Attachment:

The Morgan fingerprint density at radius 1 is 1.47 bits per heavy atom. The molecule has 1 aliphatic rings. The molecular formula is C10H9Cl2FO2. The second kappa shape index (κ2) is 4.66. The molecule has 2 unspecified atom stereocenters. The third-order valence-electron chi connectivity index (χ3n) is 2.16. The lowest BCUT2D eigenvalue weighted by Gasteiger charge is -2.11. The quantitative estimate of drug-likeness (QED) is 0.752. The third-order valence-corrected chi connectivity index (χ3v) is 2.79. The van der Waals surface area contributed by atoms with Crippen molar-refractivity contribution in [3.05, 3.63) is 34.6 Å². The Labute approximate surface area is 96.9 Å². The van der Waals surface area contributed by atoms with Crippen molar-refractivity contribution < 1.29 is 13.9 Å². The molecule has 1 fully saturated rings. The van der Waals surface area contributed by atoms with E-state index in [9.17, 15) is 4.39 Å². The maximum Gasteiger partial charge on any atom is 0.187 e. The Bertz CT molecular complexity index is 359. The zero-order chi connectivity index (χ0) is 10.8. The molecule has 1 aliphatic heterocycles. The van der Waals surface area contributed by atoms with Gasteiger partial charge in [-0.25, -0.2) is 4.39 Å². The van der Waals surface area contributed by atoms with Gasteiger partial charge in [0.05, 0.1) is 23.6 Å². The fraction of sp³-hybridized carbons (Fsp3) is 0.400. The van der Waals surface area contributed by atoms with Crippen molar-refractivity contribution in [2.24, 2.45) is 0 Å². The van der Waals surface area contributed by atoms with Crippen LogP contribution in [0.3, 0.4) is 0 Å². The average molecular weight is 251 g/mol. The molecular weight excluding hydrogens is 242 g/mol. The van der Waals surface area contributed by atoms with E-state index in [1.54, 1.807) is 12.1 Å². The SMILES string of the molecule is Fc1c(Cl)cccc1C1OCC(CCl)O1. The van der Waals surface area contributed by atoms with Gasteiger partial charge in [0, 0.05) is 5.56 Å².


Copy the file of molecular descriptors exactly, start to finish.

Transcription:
The Morgan fingerprint density at radius 1 is 1.47 bits per heavy atom. The molecule has 1 aliphatic rings. The molecular formula is C10H9Cl2FO2. The second kappa shape index (κ2) is 4.66. The molecule has 2 unspecified atom stereocenters. The third-order valence-electron chi connectivity index (χ3n) is 2.16. The lowest BCUT2D eigenvalue weighted by Gasteiger charge is -2.11. The quantitative estimate of drug-likeness (QED) is 0.752. The third-order valence-corrected chi connectivity index (χ3v) is 2.79. The van der Waals surface area contributed by atoms with Crippen molar-refractivity contribution in [3.05, 3.63) is 34.6 Å². The Labute approximate surface area is 96.9 Å². The van der Waals surface area contributed by atoms with Crippen molar-refractivity contribution < 1.29 is 13.9 Å². The molecule has 1 fully saturated rings. The van der Waals surface area contributed by atoms with E-state index in [9.17, 15) is 4.39 Å². The maximum Gasteiger partial charge on any atom is 0.187 e. The Bertz CT molecular complexity index is 359. The zero-order chi connectivity index (χ0) is 10.8. The molecule has 1 aliphatic heterocycles. The van der Waals surface area contributed by atoms with Gasteiger partial charge in [-0.25, -0.2) is 4.39 Å². The van der Waals surface area contributed by atoms with Gasteiger partial charge in [0.05, 0.1) is 23.6 Å². The fraction of sp³-hybridized carbons (Fsp3) is 0.400. The van der Waals surface area contributed by atoms with Crippen molar-refractivity contribution in [2.24, 2.45) is 0 Å². The van der Waals surface area contributed by atoms with Crippen LogP contribution in [0.3, 0.4) is 0 Å². The average molecular weight is 251 g/mol. The molecular weight excluding hydrogens is 242 g/mol. The van der Waals surface area contributed by atoms with E-state index in [1.54, 1.807) is 12.1 Å². The SMILES string of the molecule is Fc1c(Cl)cccc1C1OCC(CCl)O1. The van der Waals surface area contributed by atoms with Gasteiger partial charge in [0, 0.05) is 5.56 Å².